Meanwhile, Indonesian carrier Lion Air, the operator of October’s crash, was reported this week to be considering cancelling its order of 200 MAX aircraft.
The uncertainty comes as Boeing’s factory in Port Melbourne is set to step up its new production line making AT winglets for MAX aircraft, with the first delivery of the aerodynamic wing ends due to be shipped to the United States next month.
Boeing’s Australian plant is one of three worldwide making the winglets, and production is due to increase during the year as Boeing targets an output of 57 new 737 aircraft a month.
The winglet program is an important one for the Melbourne factory and its workers, as it is winding down its production line for 777 rudders and elevators because of the introduction of Boeing’s new 777X-series aircraft.
Boeing’s factory in Melbourne, which employs about 1100 people, is also the sole site globally for assembling the hinged trailing edge, called ailerons, for the wings of all 737 series aircraft.
However, the factory is not totally reliant on any one program, with components for Boeing’s 787 Dreamliners making up a large part of its workload.
“They will not be delivering aircraft, so that will have an immediate impact,” said Diogenis Papiomytis, an aerospace analyst at the global consultancy Frost & Sullivan.
Mr Papioytis said the longer-term fate of the MAX supply chain would hinge on whether updates to Boeing’s automated anti-stall software, announced on Tuesday, were enough to address any issues uncovered in the two crash investigations.
Richard Aboulafia, vice-president of aerospace intelligence firm Teal Group, said the production line could be halted if there was continued uncertainty around the MAX, or if investigations into the two crashes discovered a complex problem for Boeing to solve.
“This would likely result in a production stop, to avoid a serious traffic jam due to the very high volume production line,” he said.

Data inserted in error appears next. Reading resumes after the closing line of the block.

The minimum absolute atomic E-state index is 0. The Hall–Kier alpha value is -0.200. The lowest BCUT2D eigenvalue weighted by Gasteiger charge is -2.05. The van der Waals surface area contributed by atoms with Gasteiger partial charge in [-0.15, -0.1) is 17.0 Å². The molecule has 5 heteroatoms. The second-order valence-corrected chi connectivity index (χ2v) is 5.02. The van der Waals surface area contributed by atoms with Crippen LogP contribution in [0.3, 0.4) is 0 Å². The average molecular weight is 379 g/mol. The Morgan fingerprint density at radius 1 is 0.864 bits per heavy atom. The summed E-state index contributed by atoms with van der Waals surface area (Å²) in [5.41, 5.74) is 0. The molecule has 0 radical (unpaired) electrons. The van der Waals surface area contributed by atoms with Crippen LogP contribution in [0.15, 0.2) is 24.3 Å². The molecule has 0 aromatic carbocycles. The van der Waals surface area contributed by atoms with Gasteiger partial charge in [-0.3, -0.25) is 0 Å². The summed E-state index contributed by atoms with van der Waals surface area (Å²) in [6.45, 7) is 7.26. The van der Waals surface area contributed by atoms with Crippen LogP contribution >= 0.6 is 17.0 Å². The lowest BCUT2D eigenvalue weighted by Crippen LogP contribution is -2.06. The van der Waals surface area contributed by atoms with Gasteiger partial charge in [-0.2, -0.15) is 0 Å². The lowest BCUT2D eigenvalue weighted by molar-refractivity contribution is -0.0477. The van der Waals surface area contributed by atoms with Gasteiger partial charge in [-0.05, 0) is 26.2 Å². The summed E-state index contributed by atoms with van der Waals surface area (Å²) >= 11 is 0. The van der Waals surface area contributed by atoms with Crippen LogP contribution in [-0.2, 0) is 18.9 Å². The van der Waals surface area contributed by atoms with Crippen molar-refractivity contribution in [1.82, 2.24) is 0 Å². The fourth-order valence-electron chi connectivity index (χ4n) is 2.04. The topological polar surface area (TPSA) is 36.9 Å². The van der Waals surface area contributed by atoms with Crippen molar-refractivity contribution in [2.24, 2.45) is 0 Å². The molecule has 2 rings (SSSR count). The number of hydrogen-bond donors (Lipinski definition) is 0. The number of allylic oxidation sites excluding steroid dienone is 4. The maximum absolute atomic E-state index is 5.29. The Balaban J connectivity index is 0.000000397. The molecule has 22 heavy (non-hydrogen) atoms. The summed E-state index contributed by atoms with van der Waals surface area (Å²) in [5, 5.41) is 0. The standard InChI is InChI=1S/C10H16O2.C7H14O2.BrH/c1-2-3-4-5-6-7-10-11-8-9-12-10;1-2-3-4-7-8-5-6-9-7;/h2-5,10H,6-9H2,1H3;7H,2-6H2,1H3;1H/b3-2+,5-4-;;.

However, Mr Aboulafia said a more likely scenario was that the cause of the second crash was discovered and that there was no difficult problem to fix, meaning the planes could return to the skies and production would continue as planned.
Boeing declined to comment on what impact the MAX crashes and related production delays or cancellations could have on its Australian operations.
Despite a growing number of countries and individual airlines grounding MAX aircraft, the US Federal Aviation Administration has stood by the jet which it originally certified as airworthy.
The agency said there was nothing to suggest any similarities between the two crashes, however it has ordered Boeing to make changes to the new anti-stall computer system installed on the MAX and which was identified as contributing to the Lion Crash, and to implement higher training standards.
Fiji Airways and Singapore’s SilkAir were the only two airlines operating the aircraft in Australian airspace, and Singapore’s government grounded all MAX jets on Tuesday.
Australia’s Civil Aviation Safety Authority followed, banning MAXs from flying to or from Australia as a “precautionary measure” while more information is recovered about the latest crash.
Virgin said it could not comment on the potential costs involved if it delayed or cancelled its MAX order.